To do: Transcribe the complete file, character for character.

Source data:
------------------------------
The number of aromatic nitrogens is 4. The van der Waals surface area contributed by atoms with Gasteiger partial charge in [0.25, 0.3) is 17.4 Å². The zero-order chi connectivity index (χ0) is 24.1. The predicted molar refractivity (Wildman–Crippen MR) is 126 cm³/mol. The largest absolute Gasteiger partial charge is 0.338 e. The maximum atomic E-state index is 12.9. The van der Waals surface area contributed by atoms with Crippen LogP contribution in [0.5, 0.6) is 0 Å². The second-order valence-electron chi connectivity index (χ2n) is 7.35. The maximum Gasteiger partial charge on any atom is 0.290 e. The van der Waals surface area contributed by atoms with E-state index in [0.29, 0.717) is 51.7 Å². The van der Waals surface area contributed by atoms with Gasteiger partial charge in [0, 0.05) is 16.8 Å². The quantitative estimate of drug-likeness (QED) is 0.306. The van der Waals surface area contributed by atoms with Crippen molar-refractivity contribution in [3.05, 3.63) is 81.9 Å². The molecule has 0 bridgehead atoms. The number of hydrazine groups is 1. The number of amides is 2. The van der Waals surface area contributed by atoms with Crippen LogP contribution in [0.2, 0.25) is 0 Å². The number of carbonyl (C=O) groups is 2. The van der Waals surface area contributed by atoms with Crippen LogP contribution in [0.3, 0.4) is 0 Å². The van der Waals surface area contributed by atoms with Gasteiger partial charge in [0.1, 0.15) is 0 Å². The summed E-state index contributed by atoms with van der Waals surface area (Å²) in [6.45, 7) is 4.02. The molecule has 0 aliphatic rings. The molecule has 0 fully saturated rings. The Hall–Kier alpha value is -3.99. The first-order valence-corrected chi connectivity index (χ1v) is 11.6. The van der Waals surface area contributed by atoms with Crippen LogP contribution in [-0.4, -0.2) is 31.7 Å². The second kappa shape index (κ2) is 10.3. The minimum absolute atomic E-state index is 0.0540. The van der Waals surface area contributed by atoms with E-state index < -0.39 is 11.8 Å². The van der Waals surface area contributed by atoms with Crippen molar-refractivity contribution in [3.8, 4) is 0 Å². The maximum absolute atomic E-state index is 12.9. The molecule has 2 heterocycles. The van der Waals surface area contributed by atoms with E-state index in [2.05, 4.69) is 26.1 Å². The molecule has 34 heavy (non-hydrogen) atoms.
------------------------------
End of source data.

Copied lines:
The number of aromatic nitrogens is 4. The van der Waals surface area contributed by atoms with Gasteiger partial charge in [0.25, 0.3) is 17.4 Å². The zero-order chi connectivity index (χ0) is 24.1. The predicted molar refractivity (Wildman–Crippen MR) is 126 cm³/mol. The largest absolute Gasteiger partial charge is 0.338 e. The maximum atomic E-state index is 12.9. The van der Waals surface area contributed by atoms with Crippen LogP contribution in [0.5, 0.6) is 0 Å². The second-order valence-electron chi connectivity index (χ2n) is 7.35. The maximum Gasteiger partial charge on any atom is 0.290 e. The van der Waals surface area contributed by atoms with E-state index in [0.29, 0.717) is 51.7 Å². The van der Waals surface area contributed by atoms with Gasteiger partial charge in [0, 0.05) is 16.8 Å². The quantitative estimate of drug-likeness (QED) is 0.306. The van der Waals surface area contributed by atoms with Crippen molar-refractivity contribution in [3.05, 3.63) is 81.9 Å². The molecule has 0 bridgehead atoms. The number of hydrazine groups is 1. The number of amides is 2. The van der Waals surface area contributed by atoms with Crippen LogP contribution in [0.2, 0.25) is 0 Å². The number of carbonyl (C=O) groups is 2. The van der Waals surface area contributed by atoms with Crippen LogP contribution in [0.3, 0.4) is 0 Å². The van der Waals surface area contributed by atoms with Gasteiger partial charge in [0.1, 0.15) is 0 Å². The summed E-state index contributed by atoms with van der Waals surface area (Å²) in [6.45, 7) is 4.02. The molecule has 0 aliphatic rings. The molecule has 0 fully saturated rings. The Hall–Kier alpha value is -3.99. The first-order valence-corrected chi connectivity index (χ1v) is 11.6. The van der Waals surface area contributed by atoms with Crippen LogP contribution in [-0.4, -0.2) is 31.7 Å². The second kappa shape index (κ2) is 10.3. The minimum absolute atomic E-state index is 0.0540. The van der Waals surface area contributed by atoms with E-state index < -0.39 is 11.8 Å². The van der Waals surface area contributed by atoms with Crippen molar-refractivity contribution in [3.8, 4) is 0 Å². The maximum absolute atomic E-state index is 12.9. The molecule has 2 heterocycles. The van der Waals surface area contributed by atoms with E-state index in [2.05, 4.69) is 26.1 Å². The molecule has 34 heavy (non-hydrogen) atoms.